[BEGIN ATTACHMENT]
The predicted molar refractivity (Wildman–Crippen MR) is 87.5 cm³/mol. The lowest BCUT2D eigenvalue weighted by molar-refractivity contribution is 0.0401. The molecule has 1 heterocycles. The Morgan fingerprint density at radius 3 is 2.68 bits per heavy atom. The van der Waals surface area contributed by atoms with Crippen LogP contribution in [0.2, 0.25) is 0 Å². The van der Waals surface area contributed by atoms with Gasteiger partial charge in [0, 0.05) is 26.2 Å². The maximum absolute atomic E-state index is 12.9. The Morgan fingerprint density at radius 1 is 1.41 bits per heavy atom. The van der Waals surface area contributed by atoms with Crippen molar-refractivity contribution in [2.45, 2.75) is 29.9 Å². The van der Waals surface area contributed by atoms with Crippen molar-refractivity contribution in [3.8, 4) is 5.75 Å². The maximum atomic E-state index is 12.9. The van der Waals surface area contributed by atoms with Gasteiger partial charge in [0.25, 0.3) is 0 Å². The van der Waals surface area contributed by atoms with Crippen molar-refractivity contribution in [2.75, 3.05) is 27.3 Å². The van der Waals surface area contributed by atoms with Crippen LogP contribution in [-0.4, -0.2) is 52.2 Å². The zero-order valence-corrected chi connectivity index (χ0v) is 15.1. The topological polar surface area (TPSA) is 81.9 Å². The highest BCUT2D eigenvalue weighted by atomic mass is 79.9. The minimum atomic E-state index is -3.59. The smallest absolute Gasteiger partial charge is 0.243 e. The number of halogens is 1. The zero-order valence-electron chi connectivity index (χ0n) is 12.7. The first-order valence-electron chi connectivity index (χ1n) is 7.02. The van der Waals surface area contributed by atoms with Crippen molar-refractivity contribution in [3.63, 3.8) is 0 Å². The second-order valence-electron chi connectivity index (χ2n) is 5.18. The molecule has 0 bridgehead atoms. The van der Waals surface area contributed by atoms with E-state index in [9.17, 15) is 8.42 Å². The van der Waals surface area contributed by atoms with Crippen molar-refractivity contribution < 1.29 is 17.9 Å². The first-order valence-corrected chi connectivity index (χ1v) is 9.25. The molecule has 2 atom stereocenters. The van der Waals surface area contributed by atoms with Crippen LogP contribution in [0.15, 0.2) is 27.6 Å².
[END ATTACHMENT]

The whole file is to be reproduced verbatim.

The predicted molar refractivity (Wildman–Crippen MR) is 87.5 cm³/mol. The lowest BCUT2D eigenvalue weighted by molar-refractivity contribution is 0.0401. The molecule has 1 heterocycles. The Morgan fingerprint density at radius 3 is 2.68 bits per heavy atom. The van der Waals surface area contributed by atoms with Crippen LogP contribution in [0.2, 0.25) is 0 Å². The van der Waals surface area contributed by atoms with Gasteiger partial charge in [0, 0.05) is 26.2 Å². The maximum absolute atomic E-state index is 12.9. The Morgan fingerprint density at radius 1 is 1.41 bits per heavy atom. The van der Waals surface area contributed by atoms with Crippen molar-refractivity contribution in [2.45, 2.75) is 29.9 Å². The van der Waals surface area contributed by atoms with Crippen molar-refractivity contribution in [3.8, 4) is 5.75 Å². The maximum atomic E-state index is 12.9. The van der Waals surface area contributed by atoms with Gasteiger partial charge in [0.25, 0.3) is 0 Å². The van der Waals surface area contributed by atoms with Crippen molar-refractivity contribution in [2.75, 3.05) is 27.3 Å². The van der Waals surface area contributed by atoms with Crippen LogP contribution in [-0.4, -0.2) is 52.2 Å². The zero-order valence-corrected chi connectivity index (χ0v) is 15.1. The topological polar surface area (TPSA) is 81.9 Å². The highest BCUT2D eigenvalue weighted by atomic mass is 79.9. The minimum atomic E-state index is -3.59. The smallest absolute Gasteiger partial charge is 0.243 e. The number of halogens is 1. The zero-order valence-electron chi connectivity index (χ0n) is 12.7. The first-order valence-electron chi connectivity index (χ1n) is 7.02. The van der Waals surface area contributed by atoms with Crippen molar-refractivity contribution in [3.63, 3.8) is 0 Å². The second-order valence-electron chi connectivity index (χ2n) is 5.18. The molecule has 0 bridgehead atoms. The van der Waals surface area contributed by atoms with E-state index in [9.17, 15) is 8.42 Å². The van der Waals surface area contributed by atoms with Crippen molar-refractivity contribution < 1.29 is 17.9 Å². The first-order valence-corrected chi connectivity index (χ1v) is 9.25. The molecule has 2 atom stereocenters. The van der Waals surface area contributed by atoms with Crippen LogP contribution in [0.15, 0.2) is 27.6 Å².